Georgia is once again trying to move its border with Tennessee and North Carolina, laying claim to land and water that was allegedly mapped incorrectly more than 100 years ago.
The state Senate voted 47-2 on Tuesday to give final approval to a resolution that seeks to open negotiations with Georgia's northern neighbors.
Georgia lawmakers are seeking access to the Tennessee River in hopes it could help provide for the state's increasing need for more drinking water.
The border was mapped incorrectly in 1818, when surveyors mistakenly set the line about a half-mile south of the 35th parallel, according to Georgia legislators.
A similar proposal passed the Georgia General Assembly last year, but nothing came of it.
Some senators suggested that Georgia should go to court over the border, but others said the state should take a gentler approach.
“When one has a disturbance with a neighbor, it’s always best to walk to the fence line and have a discussion before calling the law,” said state Sen. Jeff Mullis, a Republican from Chickamauga who voted against the resolution. “We should resolve it in a peaceful manner ... instead of siccing a bunch of lawyers on our neighbors north of us.”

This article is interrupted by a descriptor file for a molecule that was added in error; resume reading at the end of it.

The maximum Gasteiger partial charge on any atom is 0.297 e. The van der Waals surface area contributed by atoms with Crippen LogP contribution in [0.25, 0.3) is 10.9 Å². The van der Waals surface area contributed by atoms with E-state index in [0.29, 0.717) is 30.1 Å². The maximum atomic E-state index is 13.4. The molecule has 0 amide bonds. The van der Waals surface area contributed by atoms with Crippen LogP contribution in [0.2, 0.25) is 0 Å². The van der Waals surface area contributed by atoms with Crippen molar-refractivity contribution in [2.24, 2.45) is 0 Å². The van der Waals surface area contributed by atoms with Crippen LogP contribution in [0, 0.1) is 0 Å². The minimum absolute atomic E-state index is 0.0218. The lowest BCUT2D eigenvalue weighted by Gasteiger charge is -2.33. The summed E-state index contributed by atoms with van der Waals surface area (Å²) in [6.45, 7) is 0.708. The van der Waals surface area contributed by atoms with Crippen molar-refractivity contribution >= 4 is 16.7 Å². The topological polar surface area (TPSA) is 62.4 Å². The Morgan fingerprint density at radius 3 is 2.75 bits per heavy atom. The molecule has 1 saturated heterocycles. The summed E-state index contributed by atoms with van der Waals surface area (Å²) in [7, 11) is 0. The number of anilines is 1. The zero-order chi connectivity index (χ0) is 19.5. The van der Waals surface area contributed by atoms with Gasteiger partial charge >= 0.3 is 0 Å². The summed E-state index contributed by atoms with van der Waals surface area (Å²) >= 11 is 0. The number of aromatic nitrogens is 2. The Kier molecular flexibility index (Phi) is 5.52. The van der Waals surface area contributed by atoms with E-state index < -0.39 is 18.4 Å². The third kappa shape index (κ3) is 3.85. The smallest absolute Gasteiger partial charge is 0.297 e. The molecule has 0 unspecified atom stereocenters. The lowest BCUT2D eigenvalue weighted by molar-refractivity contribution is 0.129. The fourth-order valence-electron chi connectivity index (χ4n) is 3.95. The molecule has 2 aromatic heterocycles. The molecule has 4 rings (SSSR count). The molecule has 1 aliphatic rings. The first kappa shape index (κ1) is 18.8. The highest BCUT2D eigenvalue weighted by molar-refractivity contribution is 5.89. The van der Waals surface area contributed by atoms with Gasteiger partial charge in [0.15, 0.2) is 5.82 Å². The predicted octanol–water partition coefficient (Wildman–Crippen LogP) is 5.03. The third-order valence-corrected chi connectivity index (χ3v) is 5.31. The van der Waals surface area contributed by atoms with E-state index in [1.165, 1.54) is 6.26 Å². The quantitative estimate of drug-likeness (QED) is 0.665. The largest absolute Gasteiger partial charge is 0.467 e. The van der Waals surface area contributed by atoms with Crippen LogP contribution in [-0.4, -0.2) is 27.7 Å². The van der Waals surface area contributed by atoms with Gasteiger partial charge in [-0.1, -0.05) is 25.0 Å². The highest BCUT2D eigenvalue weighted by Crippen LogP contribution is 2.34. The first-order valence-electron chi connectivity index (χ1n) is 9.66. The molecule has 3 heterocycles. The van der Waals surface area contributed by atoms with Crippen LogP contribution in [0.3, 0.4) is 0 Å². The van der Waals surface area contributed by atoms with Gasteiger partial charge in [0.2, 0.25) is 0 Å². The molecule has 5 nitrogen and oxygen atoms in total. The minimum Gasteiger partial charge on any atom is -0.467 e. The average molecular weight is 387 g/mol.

House Resolution 51 calls for three representatives and three senators to be appointed to a boundary line commission that would contact elected officials in Tennessee and North Carolina. If those states don’t negotiate, the border commission could recommend other steps to reclaim the land.
Support real journalism. Support local journalism. Subscribe to The Atlanta Journal-Constitution today. See offers.
Your subscription to the Atlanta Journal-Constitution funds in-depth reporting and investigations that keep you informed. Thank you for supporting real journalism.
Download the new AJC app. More local news, more breaking news and in-depth journalism. AJC.com. Atlanta. News. Now.
Download the new AJC app. More local news, more breaking news and in-depth journalism.
With the largest team in the state, the AJC reports what’s really going on with your tax dollars and your elected officials. Subscribe today. Visit the AJC's Georgia Navigator for the latest in Georgia politics.
Your subscription to The Atlanta Journal-Constitution funds in-depth reporting and investigations that keep you informed. Thank you for supporting real journalism. Visit the AJC's Georgia Navigator for the latest in Georgia politics.